@Dan_Wood I’m pressed by your multi-setting self-cleaning Irony too… :smiley:

PS It’s that time of year when we can expect banner headlines like Hedgehog Holocaust Horror - Tiny Spineys in Countryside Carnage Cover-up :sob:

I have space but have also always had a full time job as well as the 5 midgets, so faffing about hanging things and having stuff smell of damp is not an option. I don’t think people realise just how much washing having lots of children generates! Clothing, sports stuff, table linen, sheets,towels quilts etc… it is neverending.
I hang stuff outside to dry but only at certain times of year because of birdshit and weather.

I could not survive long without machines to wash and dry clothes and dishes. My grandparents had a laundry house behind the house where our gardiens lived and everything was dealt with there, it was so much more labour intensive in those days.

It certainly was. Us 4 kids + parents = washday on a Monday, regardless.

Mind you, Mum did have a huge bendix washer, which walked across the room if it was badly loaded… excess moisture was got rid of with the old-fashioned mangle…

But everything had to hang outside or else from an airer in the kitchen (hauled to the ceiling) where the warmth from the cooker would help dry the stuff.

I do. I’m one of 6 and my mum, however hard up we were, always bought the latest appliance in the hope of saving time and making life easier. The worst thing she bought was a potato peeler. The potatoes were put in something resembling a large pot with a lid. The inside was rough and as you wound the handle the potatoes went round and the peel was removed. Except of course it wasn’t not effectively and the appliance took a lot of cleaning.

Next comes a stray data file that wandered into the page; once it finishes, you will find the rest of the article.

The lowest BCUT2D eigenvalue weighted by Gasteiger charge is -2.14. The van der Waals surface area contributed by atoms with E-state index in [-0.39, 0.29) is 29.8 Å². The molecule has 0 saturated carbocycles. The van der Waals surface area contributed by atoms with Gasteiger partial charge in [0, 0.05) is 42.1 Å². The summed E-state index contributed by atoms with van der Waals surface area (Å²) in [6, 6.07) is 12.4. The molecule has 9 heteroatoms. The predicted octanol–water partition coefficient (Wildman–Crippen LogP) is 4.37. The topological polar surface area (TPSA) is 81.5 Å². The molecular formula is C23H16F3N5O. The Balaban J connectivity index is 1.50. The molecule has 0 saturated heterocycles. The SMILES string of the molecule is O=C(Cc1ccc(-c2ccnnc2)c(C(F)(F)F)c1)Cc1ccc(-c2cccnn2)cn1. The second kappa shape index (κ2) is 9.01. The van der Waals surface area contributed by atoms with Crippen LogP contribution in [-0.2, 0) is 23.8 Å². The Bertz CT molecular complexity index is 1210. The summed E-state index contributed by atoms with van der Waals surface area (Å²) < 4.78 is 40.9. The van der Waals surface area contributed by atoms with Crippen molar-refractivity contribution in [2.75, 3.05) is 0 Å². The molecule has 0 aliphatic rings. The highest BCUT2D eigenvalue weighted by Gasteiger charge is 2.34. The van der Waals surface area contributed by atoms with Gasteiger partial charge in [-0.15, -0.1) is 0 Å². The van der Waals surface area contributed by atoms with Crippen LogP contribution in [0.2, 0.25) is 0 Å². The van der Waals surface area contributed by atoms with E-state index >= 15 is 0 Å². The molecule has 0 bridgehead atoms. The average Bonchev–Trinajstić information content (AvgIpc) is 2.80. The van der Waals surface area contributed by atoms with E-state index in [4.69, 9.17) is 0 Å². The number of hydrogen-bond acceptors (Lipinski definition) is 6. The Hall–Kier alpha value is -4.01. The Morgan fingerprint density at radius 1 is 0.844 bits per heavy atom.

Mum, too worked full time. Every Sunday we had to get our own school uniform ready for the week and heaven help you if you forgot to do it.

With various step children and the like we often had a house full too. I guess my standards were pretty low! Apart from underwear things had to be dirty to be washed…

And I grew up in a house with 6 children and 3 grandparents (although perhaps that’s why I’m now so lackadaisical :slightly_smiling_face:)

My children managed to cover themselves in mud/blood/paint/cooking ingredients/ink/grass-stains/pond-slime/engine grease etc one way or another, every day. The washing machine was on 2x a day most days. They have one day a week each for towels and bedclothes, clothes etc are on an ad hoc basis.
My standards aren’t by any means high!
I don’t really have much of an idea about housekeeping etc because I was sent away to school at 4.

Just one further thought: your property has been on the market since 2014 ( I appreciate that you have subsequently reduced the price significantly ), however the reality is that the reason for selling is to return to the UK. Over the time that your property has been advertised, I’m guessing that the £ has dropped by a third, so in terms of the utility that you can derive from the proceeds of the sale back in the UK, I would suggest that you could still drop the price and maintain comparable buying power to that achievable in 2014.


Welcome to the forum…

Please amend your Registration to give your full name as per our terms and conditions.

If you are not sure how to do that… simply put your full name here on this thread and I will amend it for you…


That’s an excellent point.